Certainly the most preeminent of Lem adaptations, Tarkovsky’s masterpiece centers on cosmonaut Kris Kelvin, who is dispatched to a space station orbiting the mysterious planet Solaris. Consisting of a vast ocean with mysterious, quasi-intelligent powers, this strange planet is able to materialize figures from the visitors’ past, forcing Kelvin to face his dead wife and to confront anew the circumstances that drove her to suicide. Though faithful to Lem’s novel in its central concept and in many of its particulars, Tarkovsky’s film is a radically different creature in terms of its tone and atmosphere, jettisoning much of Lem’s wit and satirical spirit. Nevertheless, the encounter between the disparate but brilliant sensibilities of Lem and Tarkovsky, is a fascinating one to behold, and the result is one of the greatest films of the 1970s.
“A towering movie…one of the most thoughtful science fiction epics ever and one of the few worthy successors to 2001.” –David Sterritt, CHRISTIAN SCIENCE MONITOR
SOLARIS (Steven Soderbergh)
by Steven Soderbergh
2002, 99 min,
With George Clooney, Natascha McElhone, Viola Davis, and Jeremy Davies.
“The unique trajectory of Steven Soderbergh’s career takes him close to the stratosphere with his wholly unexpected and unexpectedly fine remake of Andrei Tarkovsky’s 1972 SOLARIS, itself adapted from a first-rate novel of philosophical sci-fi by Stanislaw Lem. […] Solaris achieves an almost perfect balance of poetry and pulp. This is as elegant, moody, intelligent, sensuous, and sustained a studio movie as we are likely to see this season – and in its intrinsic nuttiness, perhaps the least compromised. Tarkovsky’s SOLARIS was the Russian visionary’s most pop movie; the remake, which draws on both Lem and Tarkovsky, is Soderbergh’s most avant.” –J. Hoberman, VILLAGE VOICE
AUTOR SOLARIS (Free of charge)
by Borys Lankosz
In Polish with English subtitles., 2016, 56 min, digital
This well-crafted and multi-dimensional documentary explores Stanisław Lem’s life and times, even as it charts the extent to which Lem’s writings and philosophy extended far beyond the time and place from which they emerged. Adopting many different methods, from archival material and interviews to dramatizations of scenes from both his life and his works, AUTOR SOLARIS is a penetrating portrait of the artist, and sheds light both on Lem himself and on the social and historical forces that helped shape him.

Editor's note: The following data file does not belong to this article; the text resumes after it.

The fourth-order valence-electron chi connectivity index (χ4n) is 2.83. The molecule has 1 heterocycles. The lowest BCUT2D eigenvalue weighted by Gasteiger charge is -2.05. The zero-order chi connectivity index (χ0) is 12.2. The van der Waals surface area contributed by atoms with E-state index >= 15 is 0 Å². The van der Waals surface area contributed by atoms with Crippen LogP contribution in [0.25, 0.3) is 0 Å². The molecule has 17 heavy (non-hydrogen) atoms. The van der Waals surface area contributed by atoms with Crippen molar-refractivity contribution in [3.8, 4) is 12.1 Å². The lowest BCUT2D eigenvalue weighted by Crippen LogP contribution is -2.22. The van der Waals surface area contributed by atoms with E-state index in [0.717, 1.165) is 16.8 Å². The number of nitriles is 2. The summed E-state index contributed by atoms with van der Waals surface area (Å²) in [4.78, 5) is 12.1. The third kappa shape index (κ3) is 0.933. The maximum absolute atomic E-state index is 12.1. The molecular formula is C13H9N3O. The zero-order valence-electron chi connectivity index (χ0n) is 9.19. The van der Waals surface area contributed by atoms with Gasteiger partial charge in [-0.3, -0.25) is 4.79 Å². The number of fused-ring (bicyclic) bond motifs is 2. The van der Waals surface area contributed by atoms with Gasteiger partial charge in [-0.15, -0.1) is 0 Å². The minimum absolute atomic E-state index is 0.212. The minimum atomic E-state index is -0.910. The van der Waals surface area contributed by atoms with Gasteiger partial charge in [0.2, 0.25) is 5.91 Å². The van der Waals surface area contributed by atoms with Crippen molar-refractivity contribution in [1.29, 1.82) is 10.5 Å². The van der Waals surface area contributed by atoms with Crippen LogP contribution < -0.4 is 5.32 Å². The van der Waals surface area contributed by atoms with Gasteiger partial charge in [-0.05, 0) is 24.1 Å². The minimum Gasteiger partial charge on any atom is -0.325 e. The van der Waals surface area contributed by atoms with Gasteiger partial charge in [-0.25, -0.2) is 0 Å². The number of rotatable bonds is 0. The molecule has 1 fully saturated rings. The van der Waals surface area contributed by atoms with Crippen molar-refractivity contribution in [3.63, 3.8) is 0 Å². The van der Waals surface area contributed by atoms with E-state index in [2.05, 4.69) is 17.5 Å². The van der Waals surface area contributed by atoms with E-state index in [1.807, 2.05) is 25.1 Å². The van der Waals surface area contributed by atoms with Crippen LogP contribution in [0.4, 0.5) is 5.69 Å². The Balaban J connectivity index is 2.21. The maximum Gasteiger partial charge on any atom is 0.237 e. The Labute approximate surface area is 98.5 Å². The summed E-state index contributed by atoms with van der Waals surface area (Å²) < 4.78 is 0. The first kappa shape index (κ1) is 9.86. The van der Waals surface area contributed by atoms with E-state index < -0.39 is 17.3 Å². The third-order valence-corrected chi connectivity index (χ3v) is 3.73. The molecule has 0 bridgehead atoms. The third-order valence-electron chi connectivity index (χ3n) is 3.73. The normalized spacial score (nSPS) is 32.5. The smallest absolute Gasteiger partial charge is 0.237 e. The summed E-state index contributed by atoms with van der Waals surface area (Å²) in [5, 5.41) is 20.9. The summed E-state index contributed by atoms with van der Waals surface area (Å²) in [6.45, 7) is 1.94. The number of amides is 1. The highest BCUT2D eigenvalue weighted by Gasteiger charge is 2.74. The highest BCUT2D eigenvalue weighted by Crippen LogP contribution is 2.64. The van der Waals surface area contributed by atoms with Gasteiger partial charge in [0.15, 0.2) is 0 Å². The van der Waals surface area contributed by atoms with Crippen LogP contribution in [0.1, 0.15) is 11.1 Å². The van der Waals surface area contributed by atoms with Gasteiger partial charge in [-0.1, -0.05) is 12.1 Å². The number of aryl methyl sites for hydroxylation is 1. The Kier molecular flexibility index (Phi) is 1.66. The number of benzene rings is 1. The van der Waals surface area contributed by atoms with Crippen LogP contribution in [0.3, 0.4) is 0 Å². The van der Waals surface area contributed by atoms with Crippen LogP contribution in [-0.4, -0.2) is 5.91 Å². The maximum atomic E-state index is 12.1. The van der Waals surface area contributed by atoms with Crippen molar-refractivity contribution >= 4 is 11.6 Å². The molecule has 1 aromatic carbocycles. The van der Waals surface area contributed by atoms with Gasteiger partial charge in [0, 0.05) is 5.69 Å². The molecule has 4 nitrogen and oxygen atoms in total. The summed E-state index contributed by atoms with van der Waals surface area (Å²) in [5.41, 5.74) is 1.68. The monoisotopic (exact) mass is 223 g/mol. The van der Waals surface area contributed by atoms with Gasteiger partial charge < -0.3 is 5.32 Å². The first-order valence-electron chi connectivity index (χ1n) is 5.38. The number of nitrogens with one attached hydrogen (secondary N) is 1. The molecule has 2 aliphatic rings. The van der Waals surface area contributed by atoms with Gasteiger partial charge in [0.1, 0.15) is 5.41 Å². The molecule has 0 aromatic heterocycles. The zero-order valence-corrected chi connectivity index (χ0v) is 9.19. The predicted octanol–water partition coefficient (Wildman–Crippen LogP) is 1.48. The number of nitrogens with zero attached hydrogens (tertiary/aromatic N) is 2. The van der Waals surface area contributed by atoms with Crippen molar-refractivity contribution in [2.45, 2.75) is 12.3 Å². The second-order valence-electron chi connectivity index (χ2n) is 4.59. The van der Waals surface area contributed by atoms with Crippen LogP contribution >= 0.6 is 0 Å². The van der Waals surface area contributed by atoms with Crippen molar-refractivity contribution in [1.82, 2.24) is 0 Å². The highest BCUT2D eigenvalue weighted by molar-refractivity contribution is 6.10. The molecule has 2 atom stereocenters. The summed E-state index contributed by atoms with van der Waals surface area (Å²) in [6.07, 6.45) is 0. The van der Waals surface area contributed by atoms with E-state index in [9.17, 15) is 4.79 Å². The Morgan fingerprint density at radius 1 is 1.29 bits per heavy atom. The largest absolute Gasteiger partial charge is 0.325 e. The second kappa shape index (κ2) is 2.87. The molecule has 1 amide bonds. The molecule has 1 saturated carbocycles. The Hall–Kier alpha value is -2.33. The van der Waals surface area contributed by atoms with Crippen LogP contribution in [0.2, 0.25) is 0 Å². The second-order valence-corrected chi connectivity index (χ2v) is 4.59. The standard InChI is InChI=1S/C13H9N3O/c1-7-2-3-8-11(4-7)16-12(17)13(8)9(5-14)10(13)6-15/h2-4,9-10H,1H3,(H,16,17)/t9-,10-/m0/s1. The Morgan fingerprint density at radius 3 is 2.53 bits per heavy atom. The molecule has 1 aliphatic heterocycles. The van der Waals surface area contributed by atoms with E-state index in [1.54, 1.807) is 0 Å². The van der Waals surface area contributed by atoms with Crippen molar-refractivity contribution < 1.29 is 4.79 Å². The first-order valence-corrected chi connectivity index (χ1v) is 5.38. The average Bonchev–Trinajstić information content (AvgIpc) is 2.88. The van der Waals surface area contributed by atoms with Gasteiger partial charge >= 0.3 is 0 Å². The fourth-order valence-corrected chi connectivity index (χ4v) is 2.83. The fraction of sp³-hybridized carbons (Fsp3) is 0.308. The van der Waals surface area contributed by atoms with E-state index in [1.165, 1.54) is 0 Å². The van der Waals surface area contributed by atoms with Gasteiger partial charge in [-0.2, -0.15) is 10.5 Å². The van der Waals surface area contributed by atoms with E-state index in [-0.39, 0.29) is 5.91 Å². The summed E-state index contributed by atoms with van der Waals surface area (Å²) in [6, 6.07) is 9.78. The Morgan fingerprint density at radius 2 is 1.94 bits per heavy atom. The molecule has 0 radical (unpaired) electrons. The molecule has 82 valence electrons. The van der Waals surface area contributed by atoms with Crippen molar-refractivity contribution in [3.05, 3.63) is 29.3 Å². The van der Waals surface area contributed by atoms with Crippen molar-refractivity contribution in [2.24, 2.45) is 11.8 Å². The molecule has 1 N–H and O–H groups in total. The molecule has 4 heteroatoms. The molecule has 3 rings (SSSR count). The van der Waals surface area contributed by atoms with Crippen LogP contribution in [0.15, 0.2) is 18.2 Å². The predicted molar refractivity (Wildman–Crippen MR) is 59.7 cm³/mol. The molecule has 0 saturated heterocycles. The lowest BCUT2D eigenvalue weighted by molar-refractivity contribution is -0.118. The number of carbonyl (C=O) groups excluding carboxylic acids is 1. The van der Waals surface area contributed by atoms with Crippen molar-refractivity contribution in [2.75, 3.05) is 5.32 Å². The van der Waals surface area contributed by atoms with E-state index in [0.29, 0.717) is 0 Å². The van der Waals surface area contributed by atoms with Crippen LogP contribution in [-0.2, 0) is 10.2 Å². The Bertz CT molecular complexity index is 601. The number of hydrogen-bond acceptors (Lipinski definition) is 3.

by Ari Folman
2013, 122 min, digital
With Robin Wright, Harvey Keitel, Jon Hamm, Danny Huston, and Paul Giamatti.
Freely adapted from Lem’s 1971 novel, THE FUTUROLOGICAL CONGRESS, Ari Folman’s THE CONGRESS relocates the story to Hollywood, where aging actress Robin Wright (playing a version of herself) prepares to take on her final job: preserving her digital likeness for a future era. Through a deal brokered by her loyal, longtime agent (Keitel) and the head of Miramount Studios (Huston), her alias will be controlled by the studio, and will star in any film they want with no restrictions. In return, she receives healthy compensation so she can care for her ailing son, and her digitized character will remain forever young. Twenty years later, under the creative vision of the studio’s head animator (Hamm), Wright’s digital double rises to immortal stardom. With her contract expiring, she is invited to take part in “The Congress” convention as she makes her comeback straight into the world of future fantasy cinema.
“An extraordinary and very touching film that exists somewhere in the twilight zone between the existential brainteasers of Charlie Kaufman and the psychedelic wonders of Hayao Miyazaki.” –EMPIRE MAGAZINE
Stephen Quay & Timothy Quay (Free of charge)
(2010, 23 min, digital. In Polish with English subtitles.)
Set to music by composer Krzysztof Penderecki, this Lem adaptation by the renowned animators the Quay brothers tells the story of an automaton, created in the form of a beautiful woman in order to assassinate a prince, who begins to question her purpose.
ROLY POLY / PRZEKLADANIEC